Tuesday, July 29, 2014

Buffalo Schools at the Crossroads: The New Majority Majority’s Strategic “Vision” Revisited

A couple of weeks ago I wrote about the “Vision Statement” issued by new Buffalo School Board President James Sampson.  To recap, the timeline of the new Board’s progress is as follows:   (1) July 1, the new Board members were sworn in (including myself, Larry Quinn and Patricia Bowers-Pierce) and new Board officers were elected (2) July 2, Mr. Sampson emailed his five-page “Vision Statement”, which he claimed would “guide our discussions and decision making over the coming year” (3) July 2, I responded to Mr. Sampson’s email, as did Ms. Belton-Cottman, asking some pertinent questions about the origin of this statement and seeking clarification about the entire Board’s ability to have input and discussion about the proposals contained within this “draft” statement.  Mr. Sampson’s curt response was “Of course”, but we have yet to see any time established to discuss the “Vision” and several of its proposed actions have already been instituted.
Let’s just take the section entitled, “Interim Superintendent”, for example.  Although this section begins with “The Board should hire an interim Superintendent….” the Interim Superintendent, Donald Ogilvie was already hired by the 5 majority members of the Board, prior to the Board meeting of July 9th.  (4) On July 6, Mr. Sampson sent another email informing Board members of his intention to bring the appointment of Donald Ogilvie as Superintendent to the Board at its July 9th meeting.  The only thing that remained was to formally install him, over the objections of the four minority members, who weren’t given an opportunity to interview Mr. Ogilvie prior to his hiring.  The majority rammed through this appointment, ignoring the obvious violations of Board policy, marginalizing the minority Board members and dis-enfranching the constituents we represent.

The “Vision Statement” on the “Interim Superintendent” goes on to extol the qualities, experiences and expertise expected of this individual, including “buying into the BOE’s strategy and position with regard to moving the BPSD forward”; “Be influential within State Education Department”; “Be able to cut through the intrigues and various agendas of current administration officials bent on sabotaging reform efforts”, “have no stake in being name the permanent superintendent”.  The most revealing expectation for this individual, however, is contained in the final bullet point, which reads”

Understand how to create a more entrepreneurial organization which is critical for moving the BPSD away from being exclusively in the business of operating and managing K-12 public schools and more toward being in the business of providing high quality services to independent organizations that operate and manage public schools”.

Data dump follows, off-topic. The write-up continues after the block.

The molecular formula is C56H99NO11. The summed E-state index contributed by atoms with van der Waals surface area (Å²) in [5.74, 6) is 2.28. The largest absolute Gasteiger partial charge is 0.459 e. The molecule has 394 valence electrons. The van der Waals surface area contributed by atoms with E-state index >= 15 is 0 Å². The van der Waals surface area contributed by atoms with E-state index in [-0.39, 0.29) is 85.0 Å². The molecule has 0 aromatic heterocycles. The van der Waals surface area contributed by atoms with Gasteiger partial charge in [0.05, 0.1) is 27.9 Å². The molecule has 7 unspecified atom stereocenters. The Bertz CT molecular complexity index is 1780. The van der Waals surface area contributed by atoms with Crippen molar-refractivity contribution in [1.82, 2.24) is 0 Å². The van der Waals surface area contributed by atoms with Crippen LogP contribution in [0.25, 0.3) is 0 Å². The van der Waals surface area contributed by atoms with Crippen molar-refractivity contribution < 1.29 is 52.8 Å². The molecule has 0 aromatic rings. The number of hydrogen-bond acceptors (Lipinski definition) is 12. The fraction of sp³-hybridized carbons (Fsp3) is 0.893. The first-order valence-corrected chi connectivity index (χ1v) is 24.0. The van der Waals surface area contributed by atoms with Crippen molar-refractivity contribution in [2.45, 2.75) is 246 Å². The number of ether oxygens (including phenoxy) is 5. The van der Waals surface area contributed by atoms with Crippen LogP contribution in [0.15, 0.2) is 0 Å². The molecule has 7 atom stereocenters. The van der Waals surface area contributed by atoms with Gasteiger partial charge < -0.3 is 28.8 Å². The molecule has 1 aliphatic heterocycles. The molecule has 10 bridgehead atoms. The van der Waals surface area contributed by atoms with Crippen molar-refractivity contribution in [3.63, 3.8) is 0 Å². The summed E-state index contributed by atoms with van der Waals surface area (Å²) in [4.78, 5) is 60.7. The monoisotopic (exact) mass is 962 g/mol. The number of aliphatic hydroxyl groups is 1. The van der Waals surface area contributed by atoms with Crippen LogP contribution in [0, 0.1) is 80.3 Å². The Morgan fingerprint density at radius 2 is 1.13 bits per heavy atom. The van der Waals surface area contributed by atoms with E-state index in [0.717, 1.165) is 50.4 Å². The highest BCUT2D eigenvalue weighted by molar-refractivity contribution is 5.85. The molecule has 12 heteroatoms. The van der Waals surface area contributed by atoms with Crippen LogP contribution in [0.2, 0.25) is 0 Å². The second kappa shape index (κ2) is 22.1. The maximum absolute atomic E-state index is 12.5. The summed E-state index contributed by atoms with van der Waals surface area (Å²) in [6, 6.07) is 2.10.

This statement raises grave concerns for me as the mission of the Buffalo Public School District is to ensure that every child receives a world class education that prepares them for college and careers.  Our business is to operate and manage K-12 public schools.    And who are these individual organizations that Mr. Sampson refers to?  He doesn't say but one can guess after reading the article in the July 25th edition of the Buffalo News.   So the Majority Majority’s proposal would use our children as commodities for sale.  The “Vision” designates the role of the school district as being the producer of “high quality services” that would be offered to these independent organizations so that they could “operate and manage” our schools?  I think it goes without saying that since these organizations would not provide these services without compensation; this means that we would also use public funds to pay for these “independent organizations” to run our schools. 

When did our business become to “create an entrepreneurial organization”?  Is this what you voted for last May?  I don’t remember anyone running on a platform to turn our schools into a business venture that we would pass on to “independent organizations”.

Buffalo Schools at the Crossroads: Buffalo News Gets it Wrong, Still!

If we lived our lives guided only by the information printed in the Buffalo News, we’d be living in an alternate universe.  One in which down is up, left is right and the new brown is black, for example.  The News would have us believe that the feature stories and editorials on the School District are “fair and balanced”, to borrow a phrase from another media outlet.  Yet, too often these stories and the companion editorials distort the truth, omit facts that do not support the slant the News wants to portray and most importantly purport to reflect responsible journalism.  The July 25th front page story lauding the New Majority Majority for reaching out to stakeholders and the follow up regurgitation in Saturday’s editorial (July 26th) illustrate this point.

The News is anxious to commend the new majority for reaching out to external as well as internal groups.  Citing members of the old majority as among the internal groups to whom the new members reached out, the News lamented “what more the new leaders could have done” to sooth the “still seething” old majority, now minority members.  The News failed to acknowledge that the “reaching out” was not a one-way street.  No one was rebuffed in this effort. The minority members were open to meeting with the new members to determine how we could work collaboratively in the best interests of our students and families.

But then in the same article, the News made a statement that “Most encouragingly, the new majority has made a point of including members of the board minority in decision making.”  Excuse me?  Oh, I forget, here’s another instance of that alternate universe experience.  The News continued, “The exception was the appropriately fast decision to hire Donald A. Ogilvie as interim superintendent.”  The Board of Education has the authority and responsibility to search, recruit, hire, supervise and evaluate ONE employee; the District’s Superintendent.  That is the responsibility of all nine members not just five.  The exclusion of four members from that process demonstrated poor governance, lack of transparency, violation of Board policy and ethics.  Further four public officers were denied the ability to represent thousands of Buffalo constituents.  It was a disgraceful act and one that flaunted the power of the five.  What would have been the response of the News and others, if the old majority had acted in the same privileged manner?  But then it appears that the “appropriately fast decision” was needed so that less than two weeks after his appointment Mr. Ogilvie could take off the week of July 21st.